Sunday, December 30, 2012

Book review: The Dead and the Gone

If you enjoy books that leave you with a certain feeling... heart-wrenching despair? Just this side of utter hopelessness? A hollow, depressing fear of the future? Boy have I got a series for you!

I am exaggerating a little, but not as much as you might like to believe. And yes, I do enjoy experiencing stories that leave me feeling that dejected. I don't know how popular this line of thinking might be, but I appreciate the sensation of having my emotions played upon, even the negative ones. I find it worthwhile and beneficial to my development as a human being. I even have a strange appreciation for the bad things that really happen to me, even as I might curse them with every ounce of strength in my body while I'm in the midst of such an occurrence. I think about it with... satisfaction? Not satisfaction at what happened, but at the process, the journey. That something helpful will, or did come out of it.

To bring this back around, let's talk about the "Last Survivors" series by Susan Beth Pfeffer. The first book is titled LIFE AS WE KNEW IT, in which we meet teenager Miranda and her family living in Pennsylvania right before a cataclysmic event changes the entire Earth. An asteroid hits the moon, knocking it closer to our planet and causing worldwide natural disasters. There are earthquakes, tsunamis, volcanic eruptions, food shortages, disease and death by the bucketful. In her journal, Miranda chronicles the way her family copes with the immense changes and the almost insurmountable challenge of surviving in this new world.

THE DEAD AND THE GONE is the second book in the series, which follows a new set of characters who live in New York. Seventeen year old Alex Morales lives in an apartment with his parents and two younger siblings while his older brother serves in the Marines. After being briefly introduced we are once again plunged into the horror that is brought on by something so simple as a moon being shifted out of alignment. Alex's parents are missing, and he is left to try and keep his sisters alive throughout the aftermath of this apocalyptic incident.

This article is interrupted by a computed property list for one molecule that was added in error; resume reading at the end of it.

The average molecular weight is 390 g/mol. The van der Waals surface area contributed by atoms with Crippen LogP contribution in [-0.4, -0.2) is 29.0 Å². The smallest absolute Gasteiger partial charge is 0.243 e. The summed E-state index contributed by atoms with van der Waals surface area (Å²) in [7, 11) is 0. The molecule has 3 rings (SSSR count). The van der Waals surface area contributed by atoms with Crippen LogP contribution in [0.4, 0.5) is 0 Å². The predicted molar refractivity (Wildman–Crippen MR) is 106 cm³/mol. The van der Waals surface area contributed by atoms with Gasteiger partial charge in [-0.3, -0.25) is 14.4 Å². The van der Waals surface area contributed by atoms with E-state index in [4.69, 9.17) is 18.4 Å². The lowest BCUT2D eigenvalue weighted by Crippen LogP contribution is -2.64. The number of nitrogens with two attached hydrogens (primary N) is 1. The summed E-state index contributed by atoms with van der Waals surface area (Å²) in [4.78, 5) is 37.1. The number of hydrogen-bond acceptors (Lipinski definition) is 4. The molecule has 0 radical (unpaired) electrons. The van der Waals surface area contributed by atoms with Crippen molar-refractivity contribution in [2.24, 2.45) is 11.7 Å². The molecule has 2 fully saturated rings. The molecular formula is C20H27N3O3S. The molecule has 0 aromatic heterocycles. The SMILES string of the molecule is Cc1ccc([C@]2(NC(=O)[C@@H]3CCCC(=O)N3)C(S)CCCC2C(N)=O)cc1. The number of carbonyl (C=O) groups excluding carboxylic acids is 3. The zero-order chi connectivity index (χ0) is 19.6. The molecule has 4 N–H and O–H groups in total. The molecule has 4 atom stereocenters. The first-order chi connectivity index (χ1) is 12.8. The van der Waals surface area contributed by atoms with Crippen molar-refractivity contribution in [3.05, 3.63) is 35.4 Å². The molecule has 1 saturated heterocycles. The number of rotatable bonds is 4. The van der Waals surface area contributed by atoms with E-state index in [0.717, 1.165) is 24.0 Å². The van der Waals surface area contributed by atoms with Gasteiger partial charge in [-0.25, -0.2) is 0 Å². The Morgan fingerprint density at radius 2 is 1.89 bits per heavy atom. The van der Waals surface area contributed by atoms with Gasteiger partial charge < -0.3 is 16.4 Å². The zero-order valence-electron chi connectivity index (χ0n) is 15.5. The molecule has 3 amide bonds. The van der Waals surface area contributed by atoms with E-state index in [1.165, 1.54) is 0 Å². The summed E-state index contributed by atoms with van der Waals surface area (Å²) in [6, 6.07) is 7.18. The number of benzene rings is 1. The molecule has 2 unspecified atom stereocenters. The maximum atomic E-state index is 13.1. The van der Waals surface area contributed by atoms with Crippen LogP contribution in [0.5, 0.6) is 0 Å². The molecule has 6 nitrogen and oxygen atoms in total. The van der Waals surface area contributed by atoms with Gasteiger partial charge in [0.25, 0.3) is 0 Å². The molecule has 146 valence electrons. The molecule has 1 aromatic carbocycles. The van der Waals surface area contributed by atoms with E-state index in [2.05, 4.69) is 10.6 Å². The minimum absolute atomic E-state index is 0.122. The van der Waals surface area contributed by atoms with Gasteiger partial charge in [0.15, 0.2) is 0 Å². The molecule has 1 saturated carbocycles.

I fully consider these books to be part horror, even though they technically fit better into post-apocalyptic, survival genres that sidle in closer to science fiction. But for me at least, these books touch on a deep-seated fear I have and exploit it for all its worth. It is horrific. Thousands, even millions of people die. Characters you grow to care about die. People do horrible things to each other. Yet, there is the tiniest flicker of hope and kindheartedness underneath it all.

So don't mistake me when I say how bleak this series is. It is bleak, but it also holds a message about the strength of the human condition, the kindness people share when facing a dangerous world together, and the things that truly matter when all of our society's luxuries and comforts are stripped away to the bare bones of simply surviving. Things like family, morality, self-reliance, and for some like Alex, faith. THE DEAD AND THE GONE is not an easy read. It will chill you, it will make you uncomfortable and distressed thinking about how easily something similar to this could really happen. But those are things that are worth feeling and contemplating. I believe doing so encourages appreciation for the things one does have right now, more compassion for those who perhaps do not have what we do, who might already be starving and struggling in the world as it is. Best of all, it inspires us, gives us hope that we can endure and survive despite the difficulties life may throw our way.

The "Last Survivors" series via Goodreads
Susan Beth Pfeffer's blog

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